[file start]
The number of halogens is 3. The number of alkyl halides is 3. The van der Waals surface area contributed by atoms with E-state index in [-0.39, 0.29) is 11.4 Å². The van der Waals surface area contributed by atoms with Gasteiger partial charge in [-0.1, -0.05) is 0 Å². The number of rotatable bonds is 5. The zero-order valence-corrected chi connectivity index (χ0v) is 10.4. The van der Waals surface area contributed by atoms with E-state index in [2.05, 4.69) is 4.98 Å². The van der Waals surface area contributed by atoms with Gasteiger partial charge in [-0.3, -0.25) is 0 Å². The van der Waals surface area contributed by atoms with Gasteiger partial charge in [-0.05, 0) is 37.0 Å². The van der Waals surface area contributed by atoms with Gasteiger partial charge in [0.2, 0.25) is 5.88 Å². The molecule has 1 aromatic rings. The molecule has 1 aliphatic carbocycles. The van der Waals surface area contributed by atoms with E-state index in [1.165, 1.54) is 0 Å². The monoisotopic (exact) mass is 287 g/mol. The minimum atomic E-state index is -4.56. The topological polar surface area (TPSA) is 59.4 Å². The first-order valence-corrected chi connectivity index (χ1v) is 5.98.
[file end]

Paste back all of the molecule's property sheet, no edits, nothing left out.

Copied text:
The number of halogens is 3. The number of alkyl halides is 3. The van der Waals surface area contributed by atoms with E-state index in [-0.39, 0.29) is 11.4 Å². The van der Waals surface area contributed by atoms with Gasteiger partial charge in [-0.1, -0.05) is 0 Å². The number of rotatable bonds is 5. The zero-order valence-corrected chi connectivity index (χ0v) is 10.4. The van der Waals surface area contributed by atoms with E-state index in [2.05, 4.69) is 4.98 Å². The van der Waals surface area contributed by atoms with Gasteiger partial charge in [-0.3, -0.25) is 0 Å². The van der Waals surface area contributed by atoms with Gasteiger partial charge in [-0.05, 0) is 37.0 Å². The van der Waals surface area contributed by atoms with Gasteiger partial charge in [0.2, 0.25) is 5.88 Å². The molecule has 1 aromatic rings. The molecule has 1 aliphatic carbocycles. The van der Waals surface area contributed by atoms with E-state index in [1.165, 1.54) is 0 Å². The monoisotopic (exact) mass is 287 g/mol. The minimum atomic E-state index is -4.56. The topological polar surface area (TPSA) is 59.4 Å². The first-order valence-corrected chi connectivity index (χ1v) is 5.98.